The photographer Ansel Adams is reputed to have said “Landscape photography is the supreme test of the photographer – and often the supreme disappointment.”
Any vacationer who has tried to capture the beauty of a scenic vista can only add an eloquent, “Duh!”
But there are some guidelines to landscape photography that can elevate anyone’s game. The landscape and adventure-sport photographer Tom Bol agreed to share a few.
1) Go 3-D. When people think of landscape photos, they typically envision a view of, say, distant mountains, but they fail to consider all of the things happening in the foreground that lead the eye to the mountains. “It’s about having lots of depth of field, and having elements front and center of your frame that lead you the background,” said Mr. Bol. “I call it a visual handrail.”
It is the blending of the foliage in the foreground, the mid-distance lake, and the distant cloud-shrouded mountains that give the photo its depth. “It’s important to have good foreground, middle ground and background to give it three dimensions,” said Mr. Bol.
2) Go wide. “The majority of my landscapes are shot with a 14mm to 24mm zoom lens at F16,” Mr. Bol said. That is the same as it would be on a 35mm camera because Mr. Bol’s Nikon D3s has a 35mm-size sensor. You would need an even wider lens to get the same effect on a camera with a smaller sensor. Wide-angle lenses not only take in more real estate, they inherently keep more of the near and far in focus at the same time.
3) Be stable. Landscapes are all about getting sharp detail foreground and background, which usually requires a shutter speed on the slow side. “Most hardcore landscape guys are going to be on a tripod,” said Mr. Bol. That kind of stability is critical for sharp focus. Some photographers go so far as to use the mirror lock, which stops the mirror in the camera from flipping up when the shot is taken, eliminating a tiny source of potential vibration.
4) Weather the weather. When shooting at a lower shutter speed on windy days, the undulating flowers in the foreground or trees in the distance can blur. Mr. Bol counsels patience. “Even if there are steady winds, just wait it out, see if you get that lull.” If not, “look for things in the foreground that aren’t in the wind, likes rocks, sand, or you can speed up your shutter action.”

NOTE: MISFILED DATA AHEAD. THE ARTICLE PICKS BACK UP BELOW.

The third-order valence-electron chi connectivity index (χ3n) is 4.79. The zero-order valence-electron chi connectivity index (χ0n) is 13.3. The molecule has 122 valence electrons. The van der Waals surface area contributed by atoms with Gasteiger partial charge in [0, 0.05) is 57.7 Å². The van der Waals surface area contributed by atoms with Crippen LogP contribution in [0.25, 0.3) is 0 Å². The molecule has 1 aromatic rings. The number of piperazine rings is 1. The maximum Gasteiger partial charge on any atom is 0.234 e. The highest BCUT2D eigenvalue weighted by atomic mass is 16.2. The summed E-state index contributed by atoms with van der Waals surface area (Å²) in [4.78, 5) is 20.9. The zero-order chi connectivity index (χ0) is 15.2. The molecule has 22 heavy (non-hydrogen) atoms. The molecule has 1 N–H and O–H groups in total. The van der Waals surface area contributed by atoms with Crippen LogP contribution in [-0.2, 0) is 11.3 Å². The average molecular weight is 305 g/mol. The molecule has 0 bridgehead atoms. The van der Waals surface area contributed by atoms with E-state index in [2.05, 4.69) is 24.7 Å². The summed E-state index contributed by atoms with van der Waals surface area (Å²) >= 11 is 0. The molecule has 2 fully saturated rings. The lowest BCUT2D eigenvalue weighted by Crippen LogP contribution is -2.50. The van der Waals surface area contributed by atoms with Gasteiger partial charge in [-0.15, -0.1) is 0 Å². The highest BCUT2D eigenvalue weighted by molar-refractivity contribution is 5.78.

5) Let the water whirl. Streams and waterfalls often benefit from motion blur. “If it’s moving water, that’s a great thing to shoot in slow speeds, it can make the water look silky,” said Mr. Bol. “Even a crashing surf line.”
6) Don’t get all dark and stormy. “I don’t know who said it, but you are not photographing the subject, you are photographing the light on the subject,” said Mr. Bol. And since you can’t light distant peaks with your flash, what do you do when light is bad? “If the light is not working for the big scenes, maybe I’ll choose a little scene,” Mr. Bol said. “I am going to look right at my feet at these interesting rounded rocks and seaweed, and that works great with this light.” Another option? “Overcast may work great for black and white or -this will get me in trouble – maybe it’s doing something in post-production to make it interesting,” like increasing the contrast or adding shot sepia tone in Photoshop, he said.
7) Filter the light. Too much light can be as bad as too little. But if you want to chronicle your whole vacation, you can’t just shoot at the “golden hour” at dusk and dawn. “You see some great images in full sunlight. A lot of times when oceans get penetration from overhead light it really changes the look,” Mr. Bol said. What can really help that look – removing reflections from water and adding rich texture to clouds, rocks, plants – is a circular polarizing filter. Mr. Bol commonly uses one. “I prefer to do it in the field,” rather than using a digital filter afterwards, he said. But he has abandoned warming filters, because warming can effectively be added afterwards.
If your first tries don’t quite measure up to Ansel Adams, don’t feel bad. Although it can happen, great shots are seldom a matter of lucking into the right place at the right time, but are more often a matter of persistence. “What separates the good landscape photographers and the best in the business, is the best will go to the most popular places, but they go back again and again until the conditions are right,” Mr. Bol said.
Hope you were planning a long vacation.